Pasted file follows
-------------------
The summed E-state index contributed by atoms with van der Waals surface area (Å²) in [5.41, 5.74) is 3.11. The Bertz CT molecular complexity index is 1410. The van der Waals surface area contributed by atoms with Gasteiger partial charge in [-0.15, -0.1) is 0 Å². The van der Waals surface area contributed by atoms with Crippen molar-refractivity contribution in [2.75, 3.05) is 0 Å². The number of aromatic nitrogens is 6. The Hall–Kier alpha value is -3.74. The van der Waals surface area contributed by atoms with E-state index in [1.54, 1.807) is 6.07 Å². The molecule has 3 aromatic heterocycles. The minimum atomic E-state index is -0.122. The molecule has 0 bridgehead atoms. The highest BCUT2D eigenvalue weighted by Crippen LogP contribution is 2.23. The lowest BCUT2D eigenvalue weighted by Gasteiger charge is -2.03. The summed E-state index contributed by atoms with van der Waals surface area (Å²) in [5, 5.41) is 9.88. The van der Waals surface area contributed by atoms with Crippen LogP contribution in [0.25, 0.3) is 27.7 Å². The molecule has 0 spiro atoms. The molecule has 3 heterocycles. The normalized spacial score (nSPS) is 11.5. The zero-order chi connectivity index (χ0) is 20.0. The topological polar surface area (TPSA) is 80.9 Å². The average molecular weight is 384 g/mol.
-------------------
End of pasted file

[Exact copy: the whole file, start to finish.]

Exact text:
The summed E-state index contributed by atoms with van der Waals surface area (Å²) in [5.41, 5.74) is 3.11. The Bertz CT molecular complexity index is 1410. The van der Waals surface area contributed by atoms with Gasteiger partial charge in [-0.15, -0.1) is 0 Å². The van der Waals surface area contributed by atoms with Crippen molar-refractivity contribution in [2.75, 3.05) is 0 Å². The number of aromatic nitrogens is 6. The Hall–Kier alpha value is -3.74. The van der Waals surface area contributed by atoms with E-state index in [1.54, 1.807) is 6.07 Å². The molecule has 3 aromatic heterocycles. The minimum atomic E-state index is -0.122. The molecule has 0 bridgehead atoms. The highest BCUT2D eigenvalue weighted by Crippen LogP contribution is 2.23. The lowest BCUT2D eigenvalue weighted by Gasteiger charge is -2.03. The summed E-state index contributed by atoms with van der Waals surface area (Å²) in [5, 5.41) is 9.88. The van der Waals surface area contributed by atoms with Crippen LogP contribution in [0.25, 0.3) is 27.7 Å². The molecule has 0 spiro atoms. The molecule has 3 heterocycles. The normalized spacial score (nSPS) is 11.5. The zero-order chi connectivity index (χ0) is 20.0. The topological polar surface area (TPSA) is 80.9 Å². The average molecular weight is 384 g/mol.